Collaborative Efforts to Address Climate Change on Gabriola Island
by Sister Maureen Wild
Gabriola Island is nestled close to Vancouver Island and the city of Nanaimo. It is roughly the geographical size of Bermuda but with a much smaller population of close to 5,000. Many have moved here from different parts of Canada and from other countries. A few have means, but many just make ends meet and there are some who are homeless. In recent years our island community sponsored two refugee families from Syria and Eritrea. It’s a very creative community with many artists and writers. It’s an island that loves to sing, to plant beautiful gardens, and to think outside-the-box!
One of the most beautiful gifts of this island is its spirit of community that is inclusive of the natural world and its protection. Considering this, I’ll reflect on the topic of climate change and the creative actions and adaptations of this one small and very proactive island community. These measures give me hope.
Many come here because they are committed to living a simpler lifestyle, living lighter and valuing ways to do this together. A few initiatives of recent years that help to address climate change while protecting the needs of people and place:
- Developing community gardens that serve over 100 residents without land (families, seniors and others living alone) and that includes a significant area to grow food for those in emergency need. For fifteen years this is developing at The Gabriola Commons: on 26 acres of land held in common by the people. https://www.gabriolacommons.ca/
- Developing an oversight organization called Island Futures whose mission is ‘creating our future through collaboration.’ https://islandfutures.ca/[Vision: Island Communities that are self-sufficient; the local social and economic systems providing enough food, water, power, and shelter for its population, who live in ways that preserve and protect the natural ecological system while respecting the diversity of lifestyles.]
- Developing co-operatives, one of which is Energy Gabriola (incorporated as the Sustainable Energy Co-op of Gabriola). It provides sustainable energy education and alternatives for Gabriolans that contribute to significant reductions in Gabriola’s GHG (C02) emissions. https://islandfutures.ca/co-ops/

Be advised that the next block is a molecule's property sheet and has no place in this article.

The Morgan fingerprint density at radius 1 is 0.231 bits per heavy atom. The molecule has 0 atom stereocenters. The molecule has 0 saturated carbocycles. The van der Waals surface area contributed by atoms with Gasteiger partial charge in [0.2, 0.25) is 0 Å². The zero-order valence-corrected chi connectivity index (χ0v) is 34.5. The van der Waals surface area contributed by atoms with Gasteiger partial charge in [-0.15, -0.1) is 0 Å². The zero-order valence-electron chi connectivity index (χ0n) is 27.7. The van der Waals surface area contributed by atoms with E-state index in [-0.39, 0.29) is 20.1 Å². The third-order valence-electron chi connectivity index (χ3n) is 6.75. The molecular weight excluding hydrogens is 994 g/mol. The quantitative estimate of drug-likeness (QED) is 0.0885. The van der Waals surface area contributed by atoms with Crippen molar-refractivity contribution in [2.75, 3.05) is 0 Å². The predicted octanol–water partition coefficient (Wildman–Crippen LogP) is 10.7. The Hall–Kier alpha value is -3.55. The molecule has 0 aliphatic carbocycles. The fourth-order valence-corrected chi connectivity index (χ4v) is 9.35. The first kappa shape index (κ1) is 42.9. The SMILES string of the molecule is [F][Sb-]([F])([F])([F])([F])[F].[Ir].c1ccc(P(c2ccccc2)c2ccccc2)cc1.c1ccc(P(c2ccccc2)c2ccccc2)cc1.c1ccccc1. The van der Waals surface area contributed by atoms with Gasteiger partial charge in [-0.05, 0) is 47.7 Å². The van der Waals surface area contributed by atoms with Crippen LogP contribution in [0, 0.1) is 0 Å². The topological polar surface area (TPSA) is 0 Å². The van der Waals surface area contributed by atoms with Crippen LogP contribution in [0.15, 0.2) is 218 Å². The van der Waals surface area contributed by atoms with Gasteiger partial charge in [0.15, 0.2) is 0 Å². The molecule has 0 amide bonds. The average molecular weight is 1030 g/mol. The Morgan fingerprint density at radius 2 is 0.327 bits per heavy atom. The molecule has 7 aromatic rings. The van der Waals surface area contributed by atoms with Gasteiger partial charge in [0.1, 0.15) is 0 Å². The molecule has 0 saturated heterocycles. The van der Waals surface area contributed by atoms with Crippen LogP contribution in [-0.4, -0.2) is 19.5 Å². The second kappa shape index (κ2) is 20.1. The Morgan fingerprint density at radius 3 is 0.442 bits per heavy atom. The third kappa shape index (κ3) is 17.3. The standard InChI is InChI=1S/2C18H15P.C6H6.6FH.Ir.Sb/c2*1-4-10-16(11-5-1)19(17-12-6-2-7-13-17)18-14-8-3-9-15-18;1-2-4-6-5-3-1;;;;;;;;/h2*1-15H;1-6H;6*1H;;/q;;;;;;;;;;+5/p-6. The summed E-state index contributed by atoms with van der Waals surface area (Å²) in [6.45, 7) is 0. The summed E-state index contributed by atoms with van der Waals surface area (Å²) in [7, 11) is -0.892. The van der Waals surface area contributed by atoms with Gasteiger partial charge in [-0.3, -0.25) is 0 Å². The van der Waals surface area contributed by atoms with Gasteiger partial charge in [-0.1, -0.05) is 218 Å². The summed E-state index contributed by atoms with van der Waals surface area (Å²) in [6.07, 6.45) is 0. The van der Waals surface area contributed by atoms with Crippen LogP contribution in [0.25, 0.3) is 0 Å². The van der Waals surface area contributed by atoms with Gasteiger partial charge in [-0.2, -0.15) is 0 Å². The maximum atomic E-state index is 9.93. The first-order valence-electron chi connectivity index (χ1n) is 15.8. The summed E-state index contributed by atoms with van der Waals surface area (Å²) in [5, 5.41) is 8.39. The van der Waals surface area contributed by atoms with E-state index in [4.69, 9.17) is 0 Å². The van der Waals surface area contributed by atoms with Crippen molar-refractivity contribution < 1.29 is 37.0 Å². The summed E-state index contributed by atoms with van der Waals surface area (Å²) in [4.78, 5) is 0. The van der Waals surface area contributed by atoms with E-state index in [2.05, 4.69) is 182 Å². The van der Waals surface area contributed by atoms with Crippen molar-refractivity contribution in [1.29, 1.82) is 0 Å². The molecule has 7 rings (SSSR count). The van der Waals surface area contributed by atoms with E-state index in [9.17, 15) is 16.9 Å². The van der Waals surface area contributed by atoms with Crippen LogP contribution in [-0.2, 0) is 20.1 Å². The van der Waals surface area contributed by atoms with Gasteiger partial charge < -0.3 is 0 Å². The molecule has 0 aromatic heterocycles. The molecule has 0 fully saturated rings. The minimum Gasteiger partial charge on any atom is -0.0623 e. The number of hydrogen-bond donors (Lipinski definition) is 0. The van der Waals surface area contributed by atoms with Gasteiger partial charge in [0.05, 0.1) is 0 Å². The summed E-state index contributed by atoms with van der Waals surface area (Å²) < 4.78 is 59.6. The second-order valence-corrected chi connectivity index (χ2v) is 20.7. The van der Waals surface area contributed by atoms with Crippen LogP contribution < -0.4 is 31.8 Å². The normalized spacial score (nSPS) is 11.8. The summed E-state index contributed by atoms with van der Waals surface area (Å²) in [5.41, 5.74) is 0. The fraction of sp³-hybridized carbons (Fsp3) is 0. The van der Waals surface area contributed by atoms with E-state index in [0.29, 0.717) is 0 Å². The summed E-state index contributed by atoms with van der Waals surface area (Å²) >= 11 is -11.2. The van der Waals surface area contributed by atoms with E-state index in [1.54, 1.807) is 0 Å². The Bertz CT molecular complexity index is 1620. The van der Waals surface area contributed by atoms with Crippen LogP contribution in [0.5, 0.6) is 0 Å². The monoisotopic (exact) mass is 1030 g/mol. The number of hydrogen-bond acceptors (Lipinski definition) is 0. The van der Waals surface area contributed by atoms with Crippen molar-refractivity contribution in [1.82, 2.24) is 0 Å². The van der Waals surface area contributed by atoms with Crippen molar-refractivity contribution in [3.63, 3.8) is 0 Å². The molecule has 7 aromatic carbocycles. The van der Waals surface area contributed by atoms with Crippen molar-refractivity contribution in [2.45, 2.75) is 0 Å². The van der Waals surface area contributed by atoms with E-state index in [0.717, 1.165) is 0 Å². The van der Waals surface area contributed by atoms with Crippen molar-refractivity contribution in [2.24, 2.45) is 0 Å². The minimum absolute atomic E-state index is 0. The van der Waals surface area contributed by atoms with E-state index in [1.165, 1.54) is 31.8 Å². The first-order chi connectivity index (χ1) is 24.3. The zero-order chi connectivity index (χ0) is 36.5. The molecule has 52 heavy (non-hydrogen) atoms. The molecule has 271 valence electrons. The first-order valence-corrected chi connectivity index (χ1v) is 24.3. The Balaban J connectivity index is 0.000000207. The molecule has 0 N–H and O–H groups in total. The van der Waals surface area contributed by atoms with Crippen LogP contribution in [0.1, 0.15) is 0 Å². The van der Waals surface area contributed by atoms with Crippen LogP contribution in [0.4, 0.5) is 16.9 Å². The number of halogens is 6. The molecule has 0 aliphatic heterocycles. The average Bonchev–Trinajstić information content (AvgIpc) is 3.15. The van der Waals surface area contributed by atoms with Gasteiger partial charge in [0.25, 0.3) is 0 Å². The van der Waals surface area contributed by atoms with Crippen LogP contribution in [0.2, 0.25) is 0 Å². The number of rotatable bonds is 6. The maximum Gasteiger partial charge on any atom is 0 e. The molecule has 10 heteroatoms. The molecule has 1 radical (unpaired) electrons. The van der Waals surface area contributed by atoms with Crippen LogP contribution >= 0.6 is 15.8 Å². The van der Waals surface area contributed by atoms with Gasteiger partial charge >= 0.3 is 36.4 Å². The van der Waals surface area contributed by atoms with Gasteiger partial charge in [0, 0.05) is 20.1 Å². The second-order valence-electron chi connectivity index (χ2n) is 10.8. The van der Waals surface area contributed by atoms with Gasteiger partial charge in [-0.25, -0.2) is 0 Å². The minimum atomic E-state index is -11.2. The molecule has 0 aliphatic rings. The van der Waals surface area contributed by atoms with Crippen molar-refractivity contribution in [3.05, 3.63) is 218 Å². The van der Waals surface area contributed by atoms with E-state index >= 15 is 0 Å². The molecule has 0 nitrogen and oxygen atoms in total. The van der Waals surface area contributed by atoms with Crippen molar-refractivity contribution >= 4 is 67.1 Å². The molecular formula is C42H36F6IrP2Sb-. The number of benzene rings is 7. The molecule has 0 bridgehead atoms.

- Offering reduced cost incentives (through Energy Gabriola) to install energy efficient heat pumps that save over 1000 kWh of energy per year for an average home. Over 900 residences now have one or more purchased through this co-op. https://islandfutures.ca/heat-pumps/
- Energy Gabriola also promotes and installs solar PV arrays for community projectson Gabriola, along with working with Gabriola Investment Co-op to provide opportunities for residents to invest in solar energy projects on the island.
- Some have modest at-home investments of solar panels connected to battery pack and inverter. When the power goes out this system provides enough energy to power low-energy needs for many hours (or days) depending on the system. It’s the gift of captured sunlight transformed into electricity that keeps many online and with lights when BC Hydro lines are down for hours.
- All-electric cars (EV’s) are quickly growing in number here. Most are ideal for short distances; high-end EV’s can go much further. Drivers plan according to on route charging stations. Over twenty EV car owners on Gabriola were invited to publicly display their models one Sunday afternoon last fall, to educate others. Many came and it was an inspiring and informative event.
We are all presented with a climate in crisis. In these unprecedented and urgent times, we are called, again, to ‘do what presents itself’ (Elizabeth Ann Seton). So much can be activated within the collaborative efforts of a community who share a common vision for the protection of our planet and one another.